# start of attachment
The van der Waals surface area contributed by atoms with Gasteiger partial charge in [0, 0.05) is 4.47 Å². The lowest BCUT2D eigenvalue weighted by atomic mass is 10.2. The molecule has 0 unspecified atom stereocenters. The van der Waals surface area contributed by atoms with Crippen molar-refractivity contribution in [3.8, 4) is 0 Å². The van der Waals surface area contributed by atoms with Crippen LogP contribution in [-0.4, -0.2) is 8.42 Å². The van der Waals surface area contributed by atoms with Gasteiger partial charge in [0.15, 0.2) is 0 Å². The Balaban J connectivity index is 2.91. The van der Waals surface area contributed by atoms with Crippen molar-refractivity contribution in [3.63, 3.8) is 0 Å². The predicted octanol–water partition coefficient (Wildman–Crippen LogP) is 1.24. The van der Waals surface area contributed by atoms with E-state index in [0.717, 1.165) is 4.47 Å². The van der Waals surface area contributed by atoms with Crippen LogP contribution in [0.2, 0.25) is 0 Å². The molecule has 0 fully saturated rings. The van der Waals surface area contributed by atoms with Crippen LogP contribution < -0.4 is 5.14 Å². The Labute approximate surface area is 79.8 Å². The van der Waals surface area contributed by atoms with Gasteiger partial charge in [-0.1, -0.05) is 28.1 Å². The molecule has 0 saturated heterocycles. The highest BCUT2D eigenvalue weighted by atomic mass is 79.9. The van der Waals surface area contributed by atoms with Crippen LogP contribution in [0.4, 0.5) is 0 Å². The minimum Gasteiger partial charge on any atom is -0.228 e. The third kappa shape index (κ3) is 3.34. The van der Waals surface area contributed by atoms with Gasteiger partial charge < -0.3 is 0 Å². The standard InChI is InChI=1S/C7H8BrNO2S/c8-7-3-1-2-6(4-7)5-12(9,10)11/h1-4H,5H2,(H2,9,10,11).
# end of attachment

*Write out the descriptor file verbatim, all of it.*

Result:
The van der Waals surface area contributed by atoms with Gasteiger partial charge in [0, 0.05) is 4.47 Å². The lowest BCUT2D eigenvalue weighted by atomic mass is 10.2. The molecule has 0 unspecified atom stereocenters. The van der Waals surface area contributed by atoms with Crippen molar-refractivity contribution in [3.8, 4) is 0 Å². The van der Waals surface area contributed by atoms with Crippen LogP contribution in [-0.4, -0.2) is 8.42 Å². The van der Waals surface area contributed by atoms with Gasteiger partial charge in [0.15, 0.2) is 0 Å². The Balaban J connectivity index is 2.91. The van der Waals surface area contributed by atoms with Crippen molar-refractivity contribution in [3.63, 3.8) is 0 Å². The predicted octanol–water partition coefficient (Wildman–Crippen LogP) is 1.24. The van der Waals surface area contributed by atoms with E-state index in [0.717, 1.165) is 4.47 Å². The van der Waals surface area contributed by atoms with Crippen LogP contribution in [0.2, 0.25) is 0 Å². The molecule has 0 fully saturated rings. The van der Waals surface area contributed by atoms with Crippen LogP contribution < -0.4 is 5.14 Å². The Labute approximate surface area is 79.8 Å². The van der Waals surface area contributed by atoms with Gasteiger partial charge in [-0.1, -0.05) is 28.1 Å². The molecule has 0 saturated heterocycles. The highest BCUT2D eigenvalue weighted by atomic mass is 79.9. The van der Waals surface area contributed by atoms with Crippen LogP contribution in [0.4, 0.5) is 0 Å². The minimum Gasteiger partial charge on any atom is -0.228 e. The third kappa shape index (κ3) is 3.34. The van der Waals surface area contributed by atoms with Gasteiger partial charge < -0.3 is 0 Å². The standard InChI is InChI=1S/C7H8BrNO2S/c8-7-3-1-2-6(4-7)5-12(9,10)11/h1-4H,5H2,(H2,9,10,11).